Legal fight ends over yoga in EUSD schools

A group that sought to terminate the Encinitas Union School District’s yoga program recently announced it won’t appeal a ruling, ending a 2 1/2-year legal fight.

In April, a three-judge panel of the 4th District Court of Appeal upheld a decision from a San Diego Superior Court judge who found that district yoga encourages physical and mental wellness, not any religious doctrine.

The National Center for Law and Policy, which argues that yoga teaches Hinduism and is unconstitutional, stated in a press release last week it won’t pursue further litigation.

“We knew from the beginning this case would be an uphill battle because yoga is so popular and so many people believe the pervasive myth that yoga’s physical practice can be neatly separated from the metaphysical or religious elements of Hinduism,” said Dean Broyles, president of the center.

Broyles said district yoga includes devotional sun worship, saying that should “not be treated any more favorably than Bible reading or prayer.”

Although the legal challenge is over, Broyles said the center would continue to educate parents about the “deceptive religious indoctrination of our children by the state.”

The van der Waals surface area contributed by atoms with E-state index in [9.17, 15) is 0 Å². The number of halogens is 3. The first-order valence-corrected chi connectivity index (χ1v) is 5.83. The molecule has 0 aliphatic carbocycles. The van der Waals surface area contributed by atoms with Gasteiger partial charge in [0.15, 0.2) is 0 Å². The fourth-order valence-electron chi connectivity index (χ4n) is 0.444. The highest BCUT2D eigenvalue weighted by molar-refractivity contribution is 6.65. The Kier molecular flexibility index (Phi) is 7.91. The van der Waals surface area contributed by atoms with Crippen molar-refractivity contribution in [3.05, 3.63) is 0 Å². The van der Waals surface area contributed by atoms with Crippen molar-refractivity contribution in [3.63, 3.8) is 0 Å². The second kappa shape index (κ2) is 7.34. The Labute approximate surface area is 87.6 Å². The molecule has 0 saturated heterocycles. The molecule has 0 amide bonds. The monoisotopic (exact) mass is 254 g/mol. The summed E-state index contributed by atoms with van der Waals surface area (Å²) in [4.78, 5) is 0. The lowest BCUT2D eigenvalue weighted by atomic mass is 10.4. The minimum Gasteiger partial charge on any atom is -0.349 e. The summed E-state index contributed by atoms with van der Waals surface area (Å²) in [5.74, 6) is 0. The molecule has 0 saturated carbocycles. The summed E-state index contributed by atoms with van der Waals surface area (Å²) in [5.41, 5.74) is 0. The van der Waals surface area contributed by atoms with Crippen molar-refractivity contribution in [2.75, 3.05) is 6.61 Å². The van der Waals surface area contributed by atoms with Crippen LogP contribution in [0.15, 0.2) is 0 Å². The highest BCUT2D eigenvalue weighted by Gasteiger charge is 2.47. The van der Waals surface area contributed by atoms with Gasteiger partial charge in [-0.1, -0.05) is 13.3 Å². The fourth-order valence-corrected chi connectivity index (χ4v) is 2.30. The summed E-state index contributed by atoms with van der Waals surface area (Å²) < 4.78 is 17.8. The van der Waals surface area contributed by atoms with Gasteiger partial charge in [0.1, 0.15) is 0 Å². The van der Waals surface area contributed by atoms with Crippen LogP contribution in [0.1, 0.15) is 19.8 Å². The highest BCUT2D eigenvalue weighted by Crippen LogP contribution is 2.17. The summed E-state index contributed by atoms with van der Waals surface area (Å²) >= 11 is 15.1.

In its April ruling, the three-judge panel wrote, “We conclude that the program is secular in purpose, does not have the primary effect of advancing or inhibiting religion, and does not excessively entangle the school district in religion.”

The ruling goes on to say that the overwhelming evidence demonstrates the program was started for physical and mental health reasons.

Yoga was introduced in fall 2012 at five district schools. The district’s four remaining schools started six months later. Concerned parents can opt their kids out of the yoga classes.

A grant through the Sonima Foundation, previously known as the Jois Foundation, has funded the program. With the Encinitas school district as a template, the Sonima Foundation has brought yoga to more schools across the nation.

It’s believed the lawsuit was the first challenge of a school yoga program on constitutional grounds.

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